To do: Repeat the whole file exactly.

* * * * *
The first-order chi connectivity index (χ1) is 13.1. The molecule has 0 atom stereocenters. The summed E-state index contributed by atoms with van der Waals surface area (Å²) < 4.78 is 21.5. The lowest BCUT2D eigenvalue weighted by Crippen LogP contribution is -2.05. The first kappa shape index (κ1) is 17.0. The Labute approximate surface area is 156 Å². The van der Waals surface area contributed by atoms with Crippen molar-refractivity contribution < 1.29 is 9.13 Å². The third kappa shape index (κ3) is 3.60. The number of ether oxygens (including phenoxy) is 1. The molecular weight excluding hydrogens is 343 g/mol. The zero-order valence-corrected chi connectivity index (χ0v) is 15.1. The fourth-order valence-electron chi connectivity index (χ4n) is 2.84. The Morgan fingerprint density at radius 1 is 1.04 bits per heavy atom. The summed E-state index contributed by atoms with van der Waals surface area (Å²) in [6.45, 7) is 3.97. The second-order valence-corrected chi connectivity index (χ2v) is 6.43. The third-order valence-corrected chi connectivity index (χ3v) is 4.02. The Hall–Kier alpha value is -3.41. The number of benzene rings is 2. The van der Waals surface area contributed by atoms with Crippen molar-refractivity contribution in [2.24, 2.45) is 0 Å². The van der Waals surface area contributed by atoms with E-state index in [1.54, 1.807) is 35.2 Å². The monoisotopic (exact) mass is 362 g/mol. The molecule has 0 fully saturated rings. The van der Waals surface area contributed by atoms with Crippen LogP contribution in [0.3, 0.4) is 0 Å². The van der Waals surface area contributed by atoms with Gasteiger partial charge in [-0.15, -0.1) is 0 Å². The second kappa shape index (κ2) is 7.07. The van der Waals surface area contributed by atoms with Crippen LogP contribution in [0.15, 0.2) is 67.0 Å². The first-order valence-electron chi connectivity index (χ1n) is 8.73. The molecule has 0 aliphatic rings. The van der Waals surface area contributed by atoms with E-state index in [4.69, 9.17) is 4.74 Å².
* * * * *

The first-order chi connectivity index (χ1) is 13.1. The molecule has 0 atom stereocenters. The summed E-state index contributed by atoms with van der Waals surface area (Å²) < 4.78 is 21.5. The lowest BCUT2D eigenvalue weighted by Crippen LogP contribution is -2.05. The first kappa shape index (κ1) is 17.0. The Labute approximate surface area is 156 Å². The van der Waals surface area contributed by atoms with Crippen molar-refractivity contribution < 1.29 is 9.13 Å². The third kappa shape index (κ3) is 3.60. The number of ether oxygens (including phenoxy) is 1. The molecular weight excluding hydrogens is 343 g/mol. The zero-order valence-corrected chi connectivity index (χ0v) is 15.1. The fourth-order valence-electron chi connectivity index (χ4n) is 2.84. The Morgan fingerprint density at radius 1 is 1.04 bits per heavy atom. The summed E-state index contributed by atoms with van der Waals surface area (Å²) in [6.45, 7) is 3.97. The second-order valence-corrected chi connectivity index (χ2v) is 6.43. The third-order valence-corrected chi connectivity index (χ3v) is 4.02. The Hall–Kier alpha value is -3.41. The number of benzene rings is 2. The van der Waals surface area contributed by atoms with Crippen molar-refractivity contribution in [2.24, 2.45) is 0 Å². The van der Waals surface area contributed by atoms with E-state index in [1.54, 1.807) is 35.2 Å². The monoisotopic (exact) mass is 362 g/mol. The molecule has 0 fully saturated rings. The van der Waals surface area contributed by atoms with Crippen LogP contribution in [0.3, 0.4) is 0 Å². The van der Waals surface area contributed by atoms with Gasteiger partial charge in [-0.15, -0.1) is 0 Å². The second kappa shape index (κ2) is 7.07. The van der Waals surface area contributed by atoms with Crippen LogP contribution in [0.15, 0.2) is 67.0 Å². The first-order valence-electron chi connectivity index (χ1n) is 8.73. The molecule has 0 aliphatic rings. The van der Waals surface area contributed by atoms with E-state index in [4.69, 9.17) is 4.74 Å².